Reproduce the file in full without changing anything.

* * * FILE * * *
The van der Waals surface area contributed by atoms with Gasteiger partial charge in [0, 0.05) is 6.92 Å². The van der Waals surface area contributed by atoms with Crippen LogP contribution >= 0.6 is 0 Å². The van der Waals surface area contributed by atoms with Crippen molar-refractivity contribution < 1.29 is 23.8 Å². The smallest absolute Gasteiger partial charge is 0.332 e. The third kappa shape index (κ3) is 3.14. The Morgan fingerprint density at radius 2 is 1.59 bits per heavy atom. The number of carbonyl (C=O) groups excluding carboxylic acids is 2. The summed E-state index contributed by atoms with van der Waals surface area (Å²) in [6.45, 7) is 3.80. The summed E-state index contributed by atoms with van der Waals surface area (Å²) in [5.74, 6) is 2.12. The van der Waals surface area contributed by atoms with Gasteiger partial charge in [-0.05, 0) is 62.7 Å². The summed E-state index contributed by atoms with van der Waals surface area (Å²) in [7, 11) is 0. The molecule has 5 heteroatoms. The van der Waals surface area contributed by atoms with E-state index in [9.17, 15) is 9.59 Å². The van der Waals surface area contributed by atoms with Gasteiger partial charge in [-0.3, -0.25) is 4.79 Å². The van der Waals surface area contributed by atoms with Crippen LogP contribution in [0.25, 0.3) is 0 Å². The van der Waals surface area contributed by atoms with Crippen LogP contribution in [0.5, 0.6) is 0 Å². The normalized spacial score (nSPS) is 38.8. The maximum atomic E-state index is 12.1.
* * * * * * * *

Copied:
The van der Waals surface area contributed by atoms with Gasteiger partial charge in [0, 0.05) is 6.92 Å². The van der Waals surface area contributed by atoms with Crippen LogP contribution >= 0.6 is 0 Å². The van der Waals surface area contributed by atoms with Crippen molar-refractivity contribution < 1.29 is 23.8 Å². The smallest absolute Gasteiger partial charge is 0.332 e. The third kappa shape index (κ3) is 3.14. The Morgan fingerprint density at radius 2 is 1.59 bits per heavy atom. The number of carbonyl (C=O) groups excluding carboxylic acids is 2. The summed E-state index contributed by atoms with van der Waals surface area (Å²) in [6.45, 7) is 3.80. The summed E-state index contributed by atoms with van der Waals surface area (Å²) in [5.74, 6) is 2.12. The van der Waals surface area contributed by atoms with Gasteiger partial charge in [-0.05, 0) is 62.7 Å². The summed E-state index contributed by atoms with van der Waals surface area (Å²) in [7, 11) is 0. The molecule has 5 heteroatoms. The van der Waals surface area contributed by atoms with E-state index in [9.17, 15) is 9.59 Å². The van der Waals surface area contributed by atoms with Gasteiger partial charge in [-0.3, -0.25) is 4.79 Å². The van der Waals surface area contributed by atoms with Crippen LogP contribution in [0.25, 0.3) is 0 Å². The van der Waals surface area contributed by atoms with Crippen LogP contribution in [0.5, 0.6) is 0 Å². The normalized spacial score (nSPS) is 38.8. The maximum atomic E-state index is 12.1.